Sound As Ever 90-99 is proud to reveal ‘Loud As Ever‘, the third in their Australian 90s Indie compilation album series.
Inspired by the spirit and memories of heavy and sweaty 90s Australia gigs at venues like the GB in Melbourne, the album features previously unreleased or currently unavailable tracks from The Meanies, The Mark of Cain, Fur, Headache, Cosmic Psychos, Girl Monstar, TISM, Budd, Nitocris, Big Heavy Stuff, Throwaways, Guttersnipes, Ricaine, Christbait, Fridge, Seaweed Goorillas, Area 7, The Fools, Midget & Dwarfthrower.
The album is available digitally and on limited edition, individually numbered CDs. Fans can also bundle up a range of merch items such as posters, t-shirts and stubby holders, all with the mental design of Ben Brown from the band Hellmenn.
The album features liner notes from Nick Wheelhouse, former publican of the Great Britain Hotel (1990-1995).
The pre-order window will run for 20 days and each day a track for the compilation will be revealed via the Sound As Ever 90-99 Bandcamp page and in the Facebook group.
All Praise Be to the GB
After the success of our first 2 Sound as Ever compilations, lovingly curated by Scott Thurling, we decided we needed to get loud and dirty for Volume 3.
One of my favourite live venues in the 90s was the GB, so using the much missed sticky carpet pub gig-guide as a template, I decided I’d curate the compilation as if I were booking the bands over a week. (Also ensuring some of our fave artists from other capital cities were included too.) We are truly grateful to all the bands who submitted their songs, Nick Wheelhouse for the memorable walk back in time and to famed artist Ben Brown who totally got the brief first go.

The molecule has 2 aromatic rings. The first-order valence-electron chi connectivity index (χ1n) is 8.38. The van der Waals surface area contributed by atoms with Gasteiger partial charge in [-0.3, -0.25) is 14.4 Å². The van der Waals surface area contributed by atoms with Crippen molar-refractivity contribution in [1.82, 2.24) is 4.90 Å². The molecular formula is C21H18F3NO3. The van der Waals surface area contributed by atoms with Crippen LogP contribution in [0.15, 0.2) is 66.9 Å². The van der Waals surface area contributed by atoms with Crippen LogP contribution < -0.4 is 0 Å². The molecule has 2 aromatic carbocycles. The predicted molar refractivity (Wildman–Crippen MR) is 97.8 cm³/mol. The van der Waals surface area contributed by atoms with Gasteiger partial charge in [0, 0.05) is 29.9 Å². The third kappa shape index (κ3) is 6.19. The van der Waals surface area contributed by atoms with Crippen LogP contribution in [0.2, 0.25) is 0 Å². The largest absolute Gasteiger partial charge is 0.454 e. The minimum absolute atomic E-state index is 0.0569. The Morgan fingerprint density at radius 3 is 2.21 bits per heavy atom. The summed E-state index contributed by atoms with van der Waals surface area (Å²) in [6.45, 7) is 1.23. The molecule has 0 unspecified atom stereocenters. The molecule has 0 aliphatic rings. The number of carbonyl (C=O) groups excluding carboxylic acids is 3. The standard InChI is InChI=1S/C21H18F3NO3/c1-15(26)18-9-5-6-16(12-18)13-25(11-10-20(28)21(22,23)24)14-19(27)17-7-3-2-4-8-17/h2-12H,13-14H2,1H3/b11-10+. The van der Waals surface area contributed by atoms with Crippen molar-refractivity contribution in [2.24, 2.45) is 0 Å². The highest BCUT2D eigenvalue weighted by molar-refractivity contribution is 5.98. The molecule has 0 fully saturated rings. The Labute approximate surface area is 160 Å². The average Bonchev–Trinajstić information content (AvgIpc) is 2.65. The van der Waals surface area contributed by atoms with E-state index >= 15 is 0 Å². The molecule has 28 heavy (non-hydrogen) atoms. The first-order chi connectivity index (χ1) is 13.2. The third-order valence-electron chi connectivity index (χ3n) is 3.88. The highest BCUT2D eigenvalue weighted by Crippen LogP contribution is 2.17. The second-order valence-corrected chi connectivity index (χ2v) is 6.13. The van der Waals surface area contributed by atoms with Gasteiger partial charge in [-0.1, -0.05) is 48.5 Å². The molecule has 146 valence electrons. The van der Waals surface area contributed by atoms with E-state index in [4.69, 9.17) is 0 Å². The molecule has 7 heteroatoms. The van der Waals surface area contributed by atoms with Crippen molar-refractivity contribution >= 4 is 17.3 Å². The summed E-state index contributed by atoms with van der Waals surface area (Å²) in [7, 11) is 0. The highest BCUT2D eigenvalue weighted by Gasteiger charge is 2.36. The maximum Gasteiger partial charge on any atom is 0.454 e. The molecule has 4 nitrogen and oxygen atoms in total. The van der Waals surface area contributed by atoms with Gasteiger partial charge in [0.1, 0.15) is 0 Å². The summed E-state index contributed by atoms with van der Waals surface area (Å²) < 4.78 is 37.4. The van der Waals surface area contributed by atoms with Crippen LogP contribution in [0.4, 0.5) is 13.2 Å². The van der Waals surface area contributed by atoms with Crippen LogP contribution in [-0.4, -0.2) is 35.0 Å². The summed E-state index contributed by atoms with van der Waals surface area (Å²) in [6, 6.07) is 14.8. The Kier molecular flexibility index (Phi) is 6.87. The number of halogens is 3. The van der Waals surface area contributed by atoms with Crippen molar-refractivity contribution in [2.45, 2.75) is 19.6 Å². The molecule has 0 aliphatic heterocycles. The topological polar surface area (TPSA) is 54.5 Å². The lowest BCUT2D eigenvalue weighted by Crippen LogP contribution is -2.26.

The Sound as Ever page is now a year old and currently boasts over 16K members. All 90s Australian music continues to be celebrated and adulated in the SAE community and Loud as Ever is the perfect snapshot of a time long gone but so loved.
Jane Gazzo – February 2021
CDs, posters, t-shirts, stubby holders and bundles.
‘A Scene set to Explode!’
In April 1990, I became the publican of Richmond’s Great Britain Hotel. I was 22 years old and when I picked up the keys to the joint, there was no instruction manual – just a foolscap page of about 30 band names and their phone numbers. It had been a blues pub mostly back then, and I was keen to shake things up. I only had to book the Friday nights, so I randomly picked two names from the page that didn’t sound like blues bands (The Glory Box and Vertical Smile). As far as booking bands, I had absolutely no idea what I was doing.
I’d run a couple of pubs prior to the GB, but when I took over, I had no track record to show and the GB had no cred. It didn’t even have a stage. It had a charm and an atmosphere that suited what it was, but as a live venue it was very limited. Why play in front of a ‘just extinguished fireplace’, (I heard a drummer caught fire once) with a 400W vocal PA to nobody when you could play the Richmond Club…or the MCG?